Work on the farm projects has slowed down due to the storm and other tasks that have pulled us in numerous directions. We have ordered 4 more frames that will be used to build our permanent chicken houses. The frames are expected to be here within the next 4 weeks and will be built out as soon as the temporary house empties and we can move the new frame into the lot. Jesse completed a new style turkey house in 5 days with plans to build 2 more next spring. The house measures 12' x 40' and will house 200 4 week old turkeys until they reach 8 weeks old and are able to free range. Once they begin free ranging, the house will be used to provide them shelter until they are old enough and ready to be processed.
We expect to begin working on the alley way and sheds in the sow area in the next couple of weeks. The sow farrowing house project has been postponed but we still need the alleyway to make moving pregnant sows easier for us. With no time to build the new farrowing facility now, we are using this time to re-evaluate the building plans and making some changes we feel are needed. Its amazing how fast things change; what you felt would work best a few months ago is determined not to be the best system for your needs now. We're glad to have realized this prior to starting construction.
In the next few weeks we will be receiving the first of our replacement gilts. These will be Berkshires that we will breed to our Berkshire boar Blacky. The offspring from these breeding will be full blood Berkshire. The best quality females will be kept for breeding and will be bred to a Duroc or Hampshire boar. Our pork program has undergone several changes during the past couple of years with us now concentrating on raising cross breeds rather than pure breds. Our crosses are made up of Berkshire, Tamworth, Hampshire, and Duroc. These changes have greatly increased the overall quality of our pork, increased our litter sizes, and helped improve the health of our pigs. Cross bred animals always provide less health issues than pure breds.
The continuous rain during the summer decreased the quality of the hay we cut this summer. Using the bales as shields to protect our chicken houses also hurt the quality of the bales. We have decided to cut an additional field that was to be used as fall grazing for hay. The quality of this field, though not the best, is better than some of the hay we cut earlier. We will also plant an additional field in winter rye grass to help minimize the hay we will have to feed this winter. Plans are to overseed 3 pastures in the next 2 weeks, right after the Family Fun Day, and plant a 4th field the end of October. With decent weather we should be able to graze the cows on these fields beginning mid to late January and force us to feed hay for only 2-1/2 to 3 months.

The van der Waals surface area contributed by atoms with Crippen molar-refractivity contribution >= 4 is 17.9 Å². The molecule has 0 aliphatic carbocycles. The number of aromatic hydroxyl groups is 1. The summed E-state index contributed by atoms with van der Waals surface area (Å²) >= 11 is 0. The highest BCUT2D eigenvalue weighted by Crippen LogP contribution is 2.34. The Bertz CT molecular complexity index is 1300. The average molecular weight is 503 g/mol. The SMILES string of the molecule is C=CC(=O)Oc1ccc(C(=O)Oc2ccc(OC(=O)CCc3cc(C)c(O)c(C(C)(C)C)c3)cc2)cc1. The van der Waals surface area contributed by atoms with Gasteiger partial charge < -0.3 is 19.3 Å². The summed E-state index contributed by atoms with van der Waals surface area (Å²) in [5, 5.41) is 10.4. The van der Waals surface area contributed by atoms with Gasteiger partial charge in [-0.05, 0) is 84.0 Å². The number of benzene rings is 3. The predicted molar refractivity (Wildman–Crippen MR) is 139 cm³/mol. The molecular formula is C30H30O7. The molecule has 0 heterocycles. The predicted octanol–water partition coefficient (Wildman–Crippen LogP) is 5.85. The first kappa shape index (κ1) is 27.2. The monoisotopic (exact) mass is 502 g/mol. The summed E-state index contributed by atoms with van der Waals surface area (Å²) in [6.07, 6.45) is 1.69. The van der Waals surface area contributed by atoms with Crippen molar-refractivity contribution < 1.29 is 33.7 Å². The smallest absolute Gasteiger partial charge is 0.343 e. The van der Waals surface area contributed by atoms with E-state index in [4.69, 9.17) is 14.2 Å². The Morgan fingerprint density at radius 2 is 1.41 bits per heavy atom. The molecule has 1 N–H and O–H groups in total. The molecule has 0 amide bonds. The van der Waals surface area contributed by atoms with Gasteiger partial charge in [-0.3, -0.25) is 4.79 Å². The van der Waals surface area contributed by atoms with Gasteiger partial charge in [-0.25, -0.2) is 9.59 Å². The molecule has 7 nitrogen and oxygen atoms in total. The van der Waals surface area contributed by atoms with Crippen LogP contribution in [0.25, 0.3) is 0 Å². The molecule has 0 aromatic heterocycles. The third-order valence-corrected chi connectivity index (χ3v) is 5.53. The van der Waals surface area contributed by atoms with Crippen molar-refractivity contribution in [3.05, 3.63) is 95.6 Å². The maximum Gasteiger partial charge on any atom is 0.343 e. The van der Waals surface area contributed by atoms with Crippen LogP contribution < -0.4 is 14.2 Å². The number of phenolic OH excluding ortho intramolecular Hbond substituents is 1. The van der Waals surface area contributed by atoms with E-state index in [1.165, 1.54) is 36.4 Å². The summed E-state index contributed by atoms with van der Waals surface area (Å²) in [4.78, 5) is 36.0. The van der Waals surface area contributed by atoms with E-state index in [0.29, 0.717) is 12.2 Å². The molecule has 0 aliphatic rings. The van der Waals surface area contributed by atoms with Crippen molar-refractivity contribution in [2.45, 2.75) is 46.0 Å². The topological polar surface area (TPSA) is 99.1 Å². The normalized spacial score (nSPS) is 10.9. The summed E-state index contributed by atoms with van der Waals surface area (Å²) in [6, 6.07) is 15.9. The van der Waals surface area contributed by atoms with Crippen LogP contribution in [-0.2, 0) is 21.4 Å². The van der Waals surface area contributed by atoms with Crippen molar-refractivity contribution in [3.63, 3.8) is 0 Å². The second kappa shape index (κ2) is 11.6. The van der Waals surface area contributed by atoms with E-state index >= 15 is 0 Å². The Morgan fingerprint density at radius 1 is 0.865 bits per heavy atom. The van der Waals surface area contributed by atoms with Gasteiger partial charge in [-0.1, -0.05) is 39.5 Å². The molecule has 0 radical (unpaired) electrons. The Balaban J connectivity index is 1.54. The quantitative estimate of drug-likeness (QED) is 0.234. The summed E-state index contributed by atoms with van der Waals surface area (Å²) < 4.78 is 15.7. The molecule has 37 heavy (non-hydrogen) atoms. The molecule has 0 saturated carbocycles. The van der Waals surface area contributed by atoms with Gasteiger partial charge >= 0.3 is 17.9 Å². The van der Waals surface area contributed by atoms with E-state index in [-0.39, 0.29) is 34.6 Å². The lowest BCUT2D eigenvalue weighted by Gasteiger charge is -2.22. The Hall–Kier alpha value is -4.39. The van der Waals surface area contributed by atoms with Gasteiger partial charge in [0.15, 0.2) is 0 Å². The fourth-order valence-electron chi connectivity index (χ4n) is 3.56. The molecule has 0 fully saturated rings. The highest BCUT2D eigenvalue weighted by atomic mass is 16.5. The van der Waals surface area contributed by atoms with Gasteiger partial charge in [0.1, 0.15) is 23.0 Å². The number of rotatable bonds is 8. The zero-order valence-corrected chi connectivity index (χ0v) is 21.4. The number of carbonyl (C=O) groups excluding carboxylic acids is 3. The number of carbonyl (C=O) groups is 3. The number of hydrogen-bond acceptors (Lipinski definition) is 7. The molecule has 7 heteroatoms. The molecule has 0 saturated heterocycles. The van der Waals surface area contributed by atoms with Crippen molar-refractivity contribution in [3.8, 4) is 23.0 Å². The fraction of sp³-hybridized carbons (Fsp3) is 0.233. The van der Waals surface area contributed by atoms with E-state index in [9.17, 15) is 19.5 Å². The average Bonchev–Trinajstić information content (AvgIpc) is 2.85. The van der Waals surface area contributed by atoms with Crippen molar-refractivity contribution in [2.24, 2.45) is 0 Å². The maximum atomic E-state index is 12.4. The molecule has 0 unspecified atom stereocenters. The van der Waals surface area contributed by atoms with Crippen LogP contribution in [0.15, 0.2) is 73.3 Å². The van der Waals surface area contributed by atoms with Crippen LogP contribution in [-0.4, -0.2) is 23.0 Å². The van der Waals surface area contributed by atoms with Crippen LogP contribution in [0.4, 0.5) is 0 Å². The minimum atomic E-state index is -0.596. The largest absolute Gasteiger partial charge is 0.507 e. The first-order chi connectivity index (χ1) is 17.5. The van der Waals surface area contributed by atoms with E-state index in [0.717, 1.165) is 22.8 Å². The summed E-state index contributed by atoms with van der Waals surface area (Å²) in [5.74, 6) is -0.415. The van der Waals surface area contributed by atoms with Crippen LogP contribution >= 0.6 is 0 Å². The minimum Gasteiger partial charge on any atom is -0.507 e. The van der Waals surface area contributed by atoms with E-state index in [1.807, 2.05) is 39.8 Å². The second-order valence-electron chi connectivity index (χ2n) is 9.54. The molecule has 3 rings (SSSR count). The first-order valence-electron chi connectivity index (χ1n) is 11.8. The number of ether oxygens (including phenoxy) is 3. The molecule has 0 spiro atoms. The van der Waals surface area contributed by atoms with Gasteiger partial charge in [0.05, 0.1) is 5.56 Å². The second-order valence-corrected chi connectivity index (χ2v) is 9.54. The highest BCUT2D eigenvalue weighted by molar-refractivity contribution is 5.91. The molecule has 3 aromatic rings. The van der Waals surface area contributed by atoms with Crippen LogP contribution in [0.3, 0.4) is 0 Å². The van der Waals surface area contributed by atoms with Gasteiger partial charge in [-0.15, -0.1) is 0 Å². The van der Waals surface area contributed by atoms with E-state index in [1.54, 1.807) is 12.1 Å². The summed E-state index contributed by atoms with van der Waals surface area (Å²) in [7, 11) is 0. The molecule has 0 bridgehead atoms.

We are currently signing up for the 4th quarter of our meat share program; the last day to sign up is September 30. Those of you that have already signed up will receive your Pay Pal invoices late the first week or the second week of October. Members with 6 month shares are good through December. We have several members that have participated since the beginning and look forward to seeing what is going to be in the box monthly. Please tell your friends and family if you think this would be of interest to them. Remember that for an additional $15.00 a month, you can have the share delivered direct to your door if you live in the Charleston, Summerville, Mount Pleasant, James Island area.
Our farm market schedule remains flexible. The Summerville Farmers Market remains slow and still has us considering remaining on an every other week schedule. We participate in the Port Royal Farmers Market weekly and will continue to do so. We feel that once the weather cools we will see market participation increase again which will allow us to be at both markets weekly. Please check the calendar on the website to insure we will be at the markets that weekend.
Thanks for your continued support of our farm. We hope that everyone will make it out for our Family Day on the Farm. Bring the kids, the grandkids, or even the neighbors kids. The day is all about them and providing them an opportunity to visit a working farm and see the animals. For the adults its a day to learn about the food they put on their families table and to see that there is an alternative to conventional, confinement raised, meats.
Have a great month.
Annie, Marc, Amy, & Jesse